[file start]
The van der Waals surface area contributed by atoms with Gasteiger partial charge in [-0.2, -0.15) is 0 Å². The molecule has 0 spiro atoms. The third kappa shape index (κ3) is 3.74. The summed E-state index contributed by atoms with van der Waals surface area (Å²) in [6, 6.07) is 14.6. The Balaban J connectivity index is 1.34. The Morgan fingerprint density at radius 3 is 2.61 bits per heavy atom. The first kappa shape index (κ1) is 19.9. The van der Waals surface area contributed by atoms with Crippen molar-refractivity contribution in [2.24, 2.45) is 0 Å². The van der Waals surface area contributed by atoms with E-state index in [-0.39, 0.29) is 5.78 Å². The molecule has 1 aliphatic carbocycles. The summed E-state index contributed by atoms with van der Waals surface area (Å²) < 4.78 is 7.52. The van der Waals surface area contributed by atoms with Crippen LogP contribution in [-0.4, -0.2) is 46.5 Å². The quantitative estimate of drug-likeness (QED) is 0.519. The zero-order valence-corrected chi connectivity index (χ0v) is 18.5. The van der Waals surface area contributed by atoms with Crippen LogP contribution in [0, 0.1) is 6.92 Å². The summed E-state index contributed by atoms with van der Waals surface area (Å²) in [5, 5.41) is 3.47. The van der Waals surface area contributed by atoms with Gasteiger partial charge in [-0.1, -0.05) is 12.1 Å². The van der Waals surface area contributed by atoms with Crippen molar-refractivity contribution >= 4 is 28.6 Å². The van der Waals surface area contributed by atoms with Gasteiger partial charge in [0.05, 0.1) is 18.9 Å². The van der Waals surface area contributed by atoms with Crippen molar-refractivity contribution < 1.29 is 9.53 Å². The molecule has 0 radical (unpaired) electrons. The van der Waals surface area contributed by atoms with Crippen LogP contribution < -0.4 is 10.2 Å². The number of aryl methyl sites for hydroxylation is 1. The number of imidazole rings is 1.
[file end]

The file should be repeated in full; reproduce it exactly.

The van der Waals surface area contributed by atoms with Gasteiger partial charge in [-0.2, -0.15) is 0 Å². The molecule has 0 spiro atoms. The third kappa shape index (κ3) is 3.74. The summed E-state index contributed by atoms with van der Waals surface area (Å²) in [6, 6.07) is 14.6. The Balaban J connectivity index is 1.34. The Morgan fingerprint density at radius 3 is 2.61 bits per heavy atom. The first kappa shape index (κ1) is 19.9. The van der Waals surface area contributed by atoms with Crippen molar-refractivity contribution in [2.24, 2.45) is 0 Å². The van der Waals surface area contributed by atoms with E-state index in [-0.39, 0.29) is 5.78 Å². The molecule has 1 aliphatic carbocycles. The summed E-state index contributed by atoms with van der Waals surface area (Å²) < 4.78 is 7.52. The van der Waals surface area contributed by atoms with Crippen LogP contribution in [-0.4, -0.2) is 46.5 Å². The quantitative estimate of drug-likeness (QED) is 0.519. The zero-order valence-corrected chi connectivity index (χ0v) is 18.5. The van der Waals surface area contributed by atoms with Crippen LogP contribution in [0, 0.1) is 6.92 Å². The summed E-state index contributed by atoms with van der Waals surface area (Å²) in [5, 5.41) is 3.47. The van der Waals surface area contributed by atoms with Gasteiger partial charge in [-0.1, -0.05) is 12.1 Å². The van der Waals surface area contributed by atoms with Crippen molar-refractivity contribution >= 4 is 28.6 Å². The van der Waals surface area contributed by atoms with Gasteiger partial charge in [0.05, 0.1) is 18.9 Å². The van der Waals surface area contributed by atoms with Crippen molar-refractivity contribution < 1.29 is 9.53 Å². The molecule has 0 radical (unpaired) electrons. The van der Waals surface area contributed by atoms with Crippen LogP contribution < -0.4 is 10.2 Å². The number of aryl methyl sites for hydroxylation is 1. The number of imidazole rings is 1.